In this post, I’ll consider how much money you need to set up an offshore bank. This will consider multiple jurisdictions in the Caribbean, which are the traditional offshore banking centers. These are Puerto Rico, St. Vincent, and Dominica.
First, a few comments on why I’ve chosen these jurisdictions. The reason for Puerto Rico is simple enough – this island has been the center of the offshore banking industry since 2015. 95% of the new licenses and acquisitions are in Puerto Puerto Rico, and it’s the only jurisdiction with 40 new applications pending. The bottom line is that Puerto Rico is where all the demand is in 2021 and 2022.
All of this attention on Puerto Rico has meant the demise of other quality jurisdictions such as the Cayman Islands. It’s been a few years since this island has issued a new license and it has lost about 45% of its banks over the last few years. The primary reasons are the high cost of compliance with US FATCA (does not apply in Puerto Rico), costs of CRS (does not apply in Puerto Rico), and the difficulty of finding and maintaining correspondent banking relationships (not a problem in Puerto Rico). For more on this, see The Decline of the Cayman Islands Offshore Banking Empire.
Then there are the “low cost” offshore bank licenses such as Comoros or Gambia. The bottom line with these licenses is that you might get a license, but you won’t be able to do much with it. It’s nearly impossible to open a correspondent account for a low-quality offshore bank license. And, if you do get an account, it will be an EMI in the UK or similar, with high costs and which is very inefficient… it’s not going to function as a bank. For more on this, see Scams in the Offshore Bank License Market.
Finally, we can skip countries like Belize and Nevis who have not issued a new license in years. Yes, these are quality banking jurisdictions, but they are not issuing licenses. So, they don’t make it onto this list of how much money you need to set up an offshore bank.
This leaves us with options such as Dominica and St. Lucia. These are one or two levels below Puerto Rico, but they serve a purpose in the offshore banking industry. If you don’t want to deal with US regulators, you open up shop in St. Lucia. If you can’t afford St. Lucia, you go to Dominica.
Puerto Rico Offshore Bank License Costs
From 2013 to 2016, I was writing articles proclaiming Puerto Rico to be the lowest-cost offshore bank license. That was true then, but not for 2022. For one of these old posts, see Lowest Cost Offshore Bank License is Puerto Rico.
In years gone by, you could spend about $110,000 to get a license that would require only $550,000 in capital… a $300,000 CD, and $250,000 paid-in capital. And, a few years back, applicants were being approved with this amount of capital.
For a new license applicant looking for approval in 2022, the capital required is much higher. You will need at least $2.5m in paid-in capital, plus the same $300,000 CD. Also, the more paid-in capital you have, the better. An applicant with $5 million will be viewed more favorably than one with $2 million… and this is very important in a competitive environment. For more on the capital requirements in Puerto Rico, see Puerto Rico Bank Capital Requirements.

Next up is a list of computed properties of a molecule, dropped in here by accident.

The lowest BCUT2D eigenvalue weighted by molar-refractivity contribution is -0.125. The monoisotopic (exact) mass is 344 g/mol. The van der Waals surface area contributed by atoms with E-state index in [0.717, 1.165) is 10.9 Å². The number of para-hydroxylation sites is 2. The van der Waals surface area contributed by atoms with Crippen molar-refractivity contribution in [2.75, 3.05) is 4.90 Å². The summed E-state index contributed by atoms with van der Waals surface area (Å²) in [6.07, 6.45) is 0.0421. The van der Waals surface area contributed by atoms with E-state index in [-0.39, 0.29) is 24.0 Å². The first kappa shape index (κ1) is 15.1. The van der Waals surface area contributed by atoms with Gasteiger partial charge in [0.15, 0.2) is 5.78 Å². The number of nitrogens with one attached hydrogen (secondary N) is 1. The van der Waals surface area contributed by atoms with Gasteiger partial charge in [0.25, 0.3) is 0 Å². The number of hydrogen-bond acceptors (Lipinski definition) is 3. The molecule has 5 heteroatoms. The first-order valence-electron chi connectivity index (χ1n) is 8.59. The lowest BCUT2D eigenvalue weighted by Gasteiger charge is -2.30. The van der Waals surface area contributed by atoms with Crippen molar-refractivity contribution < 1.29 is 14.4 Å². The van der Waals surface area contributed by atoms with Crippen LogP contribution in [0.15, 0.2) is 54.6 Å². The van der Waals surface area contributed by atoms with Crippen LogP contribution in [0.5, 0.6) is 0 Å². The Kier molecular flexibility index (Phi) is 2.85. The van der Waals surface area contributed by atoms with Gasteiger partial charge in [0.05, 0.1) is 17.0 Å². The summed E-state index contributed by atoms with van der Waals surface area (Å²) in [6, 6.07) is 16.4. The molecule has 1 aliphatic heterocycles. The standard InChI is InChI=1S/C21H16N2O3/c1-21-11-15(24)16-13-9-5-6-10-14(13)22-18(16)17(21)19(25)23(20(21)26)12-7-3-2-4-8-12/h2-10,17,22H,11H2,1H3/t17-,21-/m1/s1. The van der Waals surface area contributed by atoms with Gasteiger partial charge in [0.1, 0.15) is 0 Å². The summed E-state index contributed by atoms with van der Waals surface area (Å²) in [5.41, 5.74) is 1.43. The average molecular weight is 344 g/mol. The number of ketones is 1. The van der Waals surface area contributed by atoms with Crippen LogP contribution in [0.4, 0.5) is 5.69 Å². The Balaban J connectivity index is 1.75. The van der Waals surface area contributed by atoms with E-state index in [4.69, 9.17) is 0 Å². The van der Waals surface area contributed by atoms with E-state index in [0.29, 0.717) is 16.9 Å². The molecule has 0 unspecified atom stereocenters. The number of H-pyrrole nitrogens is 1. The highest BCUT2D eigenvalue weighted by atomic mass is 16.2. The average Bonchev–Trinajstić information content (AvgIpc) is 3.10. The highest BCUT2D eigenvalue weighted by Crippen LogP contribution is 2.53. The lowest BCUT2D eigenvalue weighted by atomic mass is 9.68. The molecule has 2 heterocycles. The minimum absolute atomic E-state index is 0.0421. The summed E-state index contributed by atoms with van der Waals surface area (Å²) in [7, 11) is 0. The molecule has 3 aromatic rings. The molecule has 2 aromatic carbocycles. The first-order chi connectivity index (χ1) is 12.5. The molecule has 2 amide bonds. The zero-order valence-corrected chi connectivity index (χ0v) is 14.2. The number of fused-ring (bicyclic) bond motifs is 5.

I also suggest that the amount of work that goes into an application for 2022 is much more intense than it was in 2016. Be ready to spend $300,000 to $350,000 to present a solid package to regulators and to complete your necessary background reports.
St. Lucia Offshore Bank License Costs
Below Puerto Rico in terms of the value of the license is St. Lucia. Only those who do not want US oversight or have extensive experience in the offshore space should apply for this license. Of the pure “offshore” banking licenses, St. Lucia is clearly the best option.
The capital required for St. Lucia is $2.2 million paid-in capital, including a $300,000 CD. This CD is held at a local bank on the island and will be used to pay creditors should the bank go under (same as Puerto Rico). For the regulator’s website, click here.
The regulators in St. Lucia are working hard to improve the image of their offshore banking industry. Thus, the application process is quite difficult and fees are high. Expect to spend about the same amount for a license in St. Lucia as you would in Puerto Rico.
There are quality banks in St. Lucia, some of which are very profitable. One of the best operated is Euro Exim Bank. Also, there are subsidiaries of Puerto Rico banks in St. Lucia, such as StateTrust International Bank. For a list of banks, see International Banks Regulated Entities.
Dominica Offshore Bank License Costs
Finally, a step below St. Lucia is Dominica. There are 18 offshore banks licensed in Dominica, most of them are quite small and they are typically specific use banks. For a list see the Financial Authority’s website.
The minimum capital in Dominica is $1 million, which is currently the lowest in the industry (again, I don’t count countries such as Comoros). And, if you’re a qualified applicant with a clean history, you’ll be approved with this amount of paid-in capital.
Of course, the issue is that you’ll need significantly more cash than this to open correspondent accounts. So, your minimum capital required will depend on the requirements from your partner banks. But, again, you’ll be approved with this amount of money, which can be important to someone raising money after the license is issued. See Offshore Bank License Checklist for more information (regulator’s website).
While Puerto Rico is the market leader, there are sold business cases where St. Lucia or Dominica makes sense. For more information, and for a quote to set up a bank in one of these countries, please contact me at firstname.lastname@example.org.